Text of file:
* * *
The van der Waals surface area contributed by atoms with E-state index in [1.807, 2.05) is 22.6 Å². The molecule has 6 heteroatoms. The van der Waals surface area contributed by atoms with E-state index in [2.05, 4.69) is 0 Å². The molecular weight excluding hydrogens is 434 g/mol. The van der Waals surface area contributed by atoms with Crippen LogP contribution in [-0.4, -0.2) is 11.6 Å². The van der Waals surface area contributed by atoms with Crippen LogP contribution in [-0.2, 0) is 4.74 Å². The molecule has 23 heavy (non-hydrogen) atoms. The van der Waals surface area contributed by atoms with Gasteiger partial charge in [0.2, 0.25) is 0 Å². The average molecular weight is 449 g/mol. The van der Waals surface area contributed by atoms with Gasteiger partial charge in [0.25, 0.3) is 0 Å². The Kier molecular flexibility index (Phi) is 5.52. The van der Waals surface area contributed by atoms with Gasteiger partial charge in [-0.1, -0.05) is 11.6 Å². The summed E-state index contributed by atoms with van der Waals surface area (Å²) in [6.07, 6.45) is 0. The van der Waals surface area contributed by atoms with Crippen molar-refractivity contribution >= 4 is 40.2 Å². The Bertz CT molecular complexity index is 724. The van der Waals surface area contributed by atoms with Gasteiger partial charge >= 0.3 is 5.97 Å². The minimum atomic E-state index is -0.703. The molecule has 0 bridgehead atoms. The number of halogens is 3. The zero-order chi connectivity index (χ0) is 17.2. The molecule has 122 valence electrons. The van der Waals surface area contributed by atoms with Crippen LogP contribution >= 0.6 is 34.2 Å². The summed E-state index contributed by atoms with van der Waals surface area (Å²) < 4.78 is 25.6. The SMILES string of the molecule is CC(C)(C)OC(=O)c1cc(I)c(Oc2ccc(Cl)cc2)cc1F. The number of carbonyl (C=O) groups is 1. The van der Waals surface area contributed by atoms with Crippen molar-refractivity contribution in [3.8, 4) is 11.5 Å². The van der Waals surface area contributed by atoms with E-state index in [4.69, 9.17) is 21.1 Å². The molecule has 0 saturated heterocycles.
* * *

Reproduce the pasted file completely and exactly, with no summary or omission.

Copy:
The van der Waals surface area contributed by atoms with E-state index in [1.807, 2.05) is 22.6 Å². The molecule has 6 heteroatoms. The van der Waals surface area contributed by atoms with E-state index in [2.05, 4.69) is 0 Å². The molecular weight excluding hydrogens is 434 g/mol. The van der Waals surface area contributed by atoms with Crippen LogP contribution in [-0.4, -0.2) is 11.6 Å². The van der Waals surface area contributed by atoms with Crippen LogP contribution in [-0.2, 0) is 4.74 Å². The molecule has 23 heavy (non-hydrogen) atoms. The van der Waals surface area contributed by atoms with Gasteiger partial charge in [0.2, 0.25) is 0 Å². The average molecular weight is 449 g/mol. The van der Waals surface area contributed by atoms with Gasteiger partial charge in [0.25, 0.3) is 0 Å². The Kier molecular flexibility index (Phi) is 5.52. The van der Waals surface area contributed by atoms with Gasteiger partial charge in [-0.1, -0.05) is 11.6 Å². The summed E-state index contributed by atoms with van der Waals surface area (Å²) in [6.07, 6.45) is 0. The van der Waals surface area contributed by atoms with Crippen molar-refractivity contribution >= 4 is 40.2 Å². The Bertz CT molecular complexity index is 724. The van der Waals surface area contributed by atoms with Gasteiger partial charge >= 0.3 is 5.97 Å². The minimum atomic E-state index is -0.703. The molecule has 0 bridgehead atoms. The number of halogens is 3. The zero-order chi connectivity index (χ0) is 17.2. The molecule has 122 valence electrons. The van der Waals surface area contributed by atoms with Crippen LogP contribution >= 0.6 is 34.2 Å². The summed E-state index contributed by atoms with van der Waals surface area (Å²) < 4.78 is 25.6. The SMILES string of the molecule is CC(C)(C)OC(=O)c1cc(I)c(Oc2ccc(Cl)cc2)cc1F. The number of carbonyl (C=O) groups is 1. The van der Waals surface area contributed by atoms with Crippen molar-refractivity contribution in [3.8, 4) is 11.5 Å². The van der Waals surface area contributed by atoms with E-state index in [4.69, 9.17) is 21.1 Å². The molecule has 0 saturated heterocycles.